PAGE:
Here at Functional Devices, we get a surprising number of emails and calls asking about our transformers and PSH power supplies. Over time, we’ve realized there seem to be a few common misconceptions about transformers and the nature of how they operate. We’ve addressed several of these in past Tech Tuesday blogs, but never all in one place. So, to fix that, here are 4 essential things to know about transformers.
1. Wiring Transformers can be confusing
I have written a blog about this very topic. If you want the longer more detailed explanation, you can read it here. The short version is to make sure you consult labels and datasheets before making connections as wiring a transformer might be more difficult than it seems. For one, the black wire on the primary is almost always your common connection, and not 120Vac Hot as one might assume. Additionally, some transformers have multi-tap primaries, meaning there’s more wires than the typical four. Overall, pay attention to wiring diagrams on the transformer labels and datasheets and installation should go smoothly.
2. Don’t measure output voltage referenced to ground
Once again, we’ve already written about this. So, if you want all the details along with some good images and graphics you can read here. If you take one thing away from reading this blog let it be this: Don’t measure your transformer’s output voltage while referenced to ground. Most transformers are isolated, meaning there’s no electrical connection between the primary and the secondary. The result is that when the secondary isn’t connected to anything, the output voltage can be literally any voltage when referenced to ground, since it itself doesn’t have a reference point (aka: floating point voltage).
We’ve seen anything and everything measured on a transformer secondary ranging from negative voltage to 480V on a 24V output. This is no cause for alarm though. Instead, measure your output voltage referenced to the common connection on the secondary. This will give you a much more accurate reading and will be the voltage your load actually sees when connected.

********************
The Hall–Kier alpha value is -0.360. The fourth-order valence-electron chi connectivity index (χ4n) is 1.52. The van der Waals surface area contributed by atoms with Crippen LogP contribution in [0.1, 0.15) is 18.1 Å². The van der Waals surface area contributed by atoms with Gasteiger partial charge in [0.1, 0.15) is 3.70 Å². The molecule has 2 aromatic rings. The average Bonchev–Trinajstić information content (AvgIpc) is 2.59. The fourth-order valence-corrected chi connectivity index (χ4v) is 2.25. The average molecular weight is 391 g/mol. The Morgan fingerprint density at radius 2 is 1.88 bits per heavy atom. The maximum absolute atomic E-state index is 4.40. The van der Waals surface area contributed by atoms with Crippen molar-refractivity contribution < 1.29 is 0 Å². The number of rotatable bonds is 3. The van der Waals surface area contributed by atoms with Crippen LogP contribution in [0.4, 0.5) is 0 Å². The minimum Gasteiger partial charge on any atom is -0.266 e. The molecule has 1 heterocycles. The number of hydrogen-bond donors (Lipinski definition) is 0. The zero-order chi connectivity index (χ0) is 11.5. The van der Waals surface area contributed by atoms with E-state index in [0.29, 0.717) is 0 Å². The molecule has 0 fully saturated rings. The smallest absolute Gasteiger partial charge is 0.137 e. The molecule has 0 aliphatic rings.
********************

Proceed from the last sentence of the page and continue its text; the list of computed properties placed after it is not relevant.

3. Output Voltage drops as transformers are loaded
Unlike the others, we haven’t addressed this in a blog yet. The gist of this is that all AC voltage transformers have their output voltage drop as you load them. For example, on the 24Vac output of the PSH500A, at 1 amp of load the output will be around 24Vac. However, when loaded to 4 amps, the output voltage drops to 21.1Vac. This is because of the internal resistance of the transformer. As more current is drawn from the transformer, it increases the voltage drop across the constant internal resistance, resulting in a lower usable voltage.
That all being said, it’s not entirely uncommon to see a transformer with a 24Vac secondary measure 27Vac unloaded, or 21Vac fully loaded. If your load needs a more precise voltage range, it’s recommended you instead use a switch mode or linear regulated power supply.
4. Transformer’s circuit breaker doesn’t protect your load
Not all transformers have them, but most have circuit breakers on their secondary. Many people have incorrectly assumed that because this circuit breaker is there, that they don’t need any additional protection for their load. While I can’t speak to any local laws and regulations, I can still say with confidence that relying on a transformer’s circuit breaker to protect your load is a bad idea. This is because load protection isn’t the purpose of it.
Most circuit breakers on transformer secondaries are there to protect the transformer, not the load. Usually, the circuit breaker is a slow-blow thermal breaker, meant to disable the transformer if it gets too hot. This means that voltage or current surges can still get to your load and damage it long before the breaker pops. So be sure to always add whatever load protection is required by your local authority.
And that’s it! The 4 essential things you need to know about transformers! I apologize for the longer read. Kudos if you made it this far. As always, if you have any questions on this, be sure to contact us at Tech Support!